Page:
After seeing Where the Wild Things Are this weekend (along with an audience of other Gen-Xers), I spent some time browsing around Eggers & Co. publications online and stumbled across this wonderful piece by Justin Taylor from The Believer archives, “The Codex Seraphinianus.” You kind of just have to read the article, but I will say it is a mixture of adoration for linguistic systems, ancient texts, and idiosyncratic professors. Taylor guest-edited a popular issue of McSweeney’s back in the day on Donald Barthelme, has his first book of fiction coming out from Harper Perennial in 2010, and was one of the kind people to come to our launch party many moons ago.

I also noticed McSweeney’s has leaked a sneak-preview of their upcoming newspaper issue of the magazine—Eggers reaction to the recent print journalism slump—to be published as McSweeney’s 33, aka The San Francisco Panorama, pictured below and followed by a brief summary from the editors.

sfsoundmedium2Issue 33 of McSweeney’s Quarterly will be a one-time-only, Sunday-edition sized newspaper—the San Francisco Panorama. It’ll have news (actual news, tied to the day it comes out) and sports and arts coverage, and comics (sixteen pages of glorious, full-color comics, from Chris Ware and Dan Clowes and Art Spiegelman and many others besides) and a magazine and a weekend guide, and will basically be an attempt to demonstrate all the great things print journalism can (still) do, with as much first-rate writing and reportage and design (and posters and games and on-location Antarctic travelogues) as we can get in there. Expect journalism from Andrew Sean Greer, fiction from George Saunders and Roddy Doyle, dispatches from Afghanistan, and much, much more.

Utne Reader comments on “Digital Storytelling” and takes time to discuss cellphone based magazine CellStories, writing, “I’ve been reading CellStories on borrowed iPhones and have found the daily dispatches to be just the right length for the current limitations of the computer screen.”

New lit mag on the way in 2010 from Ryan W. Bradley and Paula Bomer: Sententia.

The Collagist’s third issue is up, with new fiction from Matthew Derby, Roxane Gay, Sarah Norek, and Catherine Zeidler, and more. Editor Matt Bell offers a nostalgic look at expired lit mags in his editor’s note:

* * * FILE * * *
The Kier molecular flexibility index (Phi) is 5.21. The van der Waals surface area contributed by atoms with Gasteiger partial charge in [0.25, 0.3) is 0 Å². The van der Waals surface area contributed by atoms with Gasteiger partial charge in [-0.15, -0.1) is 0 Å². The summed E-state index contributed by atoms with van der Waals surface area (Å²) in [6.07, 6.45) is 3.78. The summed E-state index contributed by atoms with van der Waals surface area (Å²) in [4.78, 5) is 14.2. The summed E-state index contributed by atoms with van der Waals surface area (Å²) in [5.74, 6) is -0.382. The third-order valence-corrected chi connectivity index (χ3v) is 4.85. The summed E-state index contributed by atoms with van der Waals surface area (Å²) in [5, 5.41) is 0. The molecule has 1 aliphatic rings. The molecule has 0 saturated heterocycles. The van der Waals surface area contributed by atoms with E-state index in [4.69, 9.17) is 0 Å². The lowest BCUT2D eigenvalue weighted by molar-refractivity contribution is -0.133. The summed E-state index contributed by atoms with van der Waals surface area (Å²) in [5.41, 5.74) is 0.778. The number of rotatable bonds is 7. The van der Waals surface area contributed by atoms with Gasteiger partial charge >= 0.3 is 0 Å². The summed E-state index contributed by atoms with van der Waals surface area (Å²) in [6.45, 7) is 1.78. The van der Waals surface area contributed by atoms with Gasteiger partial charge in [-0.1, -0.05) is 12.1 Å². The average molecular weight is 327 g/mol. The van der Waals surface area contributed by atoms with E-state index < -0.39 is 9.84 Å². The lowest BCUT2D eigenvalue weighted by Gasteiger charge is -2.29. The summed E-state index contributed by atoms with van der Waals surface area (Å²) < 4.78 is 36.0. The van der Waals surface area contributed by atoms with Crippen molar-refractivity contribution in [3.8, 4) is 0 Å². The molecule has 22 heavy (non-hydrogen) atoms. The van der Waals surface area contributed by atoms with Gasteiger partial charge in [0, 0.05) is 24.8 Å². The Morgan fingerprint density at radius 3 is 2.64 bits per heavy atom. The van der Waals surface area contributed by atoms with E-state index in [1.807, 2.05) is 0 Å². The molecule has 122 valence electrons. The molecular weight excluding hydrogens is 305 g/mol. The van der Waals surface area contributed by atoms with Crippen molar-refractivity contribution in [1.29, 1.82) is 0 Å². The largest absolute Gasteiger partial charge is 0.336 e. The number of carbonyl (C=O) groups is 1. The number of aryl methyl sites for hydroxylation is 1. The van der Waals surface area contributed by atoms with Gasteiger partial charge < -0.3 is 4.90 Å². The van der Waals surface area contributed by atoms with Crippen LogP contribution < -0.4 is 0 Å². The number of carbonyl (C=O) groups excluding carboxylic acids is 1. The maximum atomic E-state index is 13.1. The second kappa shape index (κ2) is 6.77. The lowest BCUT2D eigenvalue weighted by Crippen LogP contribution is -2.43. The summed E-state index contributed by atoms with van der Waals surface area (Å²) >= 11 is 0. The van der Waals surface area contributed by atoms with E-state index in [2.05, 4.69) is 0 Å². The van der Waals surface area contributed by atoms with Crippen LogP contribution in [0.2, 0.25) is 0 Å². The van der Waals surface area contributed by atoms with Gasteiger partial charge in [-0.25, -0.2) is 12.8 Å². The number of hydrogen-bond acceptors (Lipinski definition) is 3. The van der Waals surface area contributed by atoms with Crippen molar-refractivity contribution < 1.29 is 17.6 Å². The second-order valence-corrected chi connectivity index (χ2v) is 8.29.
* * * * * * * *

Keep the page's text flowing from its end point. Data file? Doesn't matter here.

At first, I thought that I’d give away most of the magazines. Some of them were ten years old or older. Others were magazines I’d only bought single issues of, never to read the magazine again. Some were magazines that are now defunct, or that published kinds of work that I no longer read very often. I grabbed a box and began clearing what I could off the shelves. But then a funny thing happened: I started reading the magazines again, thumbing through and finding stories I’d forgotten over the years. Some were by writers I’d never heard of and never saw again. Other contributors were strangers then, but have somehow become people I’m lucky to have as friends…

dorothyparkerA message from the anonymous editors of > kill author: “The third issue of > kill author is now online. We hope you enjoy it.” The Dorothy Parker issue.

Finally, an interesting column I’m going to keep an eye on: T.K. writes weekly for This Recording on poems currently out in lit mags. This week he writes about The Paris Review, Frederick Seidel, and noir poems in Black Clock.

Every Tuesday, Travis Kurowski presents Luna Digesta selection of news from the world of literary magazines. Travis is the editor of Luna Park, a magazine founded on the idea that journals are as deserving of critical attention as other artistic works.

  1. Brian Mihok

    Great find on “The Codex Seraphinianus.” I read that article a couple years ago and found it so entertaining and exciting, and yet not too many people seem to remember it. Well, it’s not like I go around talking it up either. But still. Thanks for reminding me about it.

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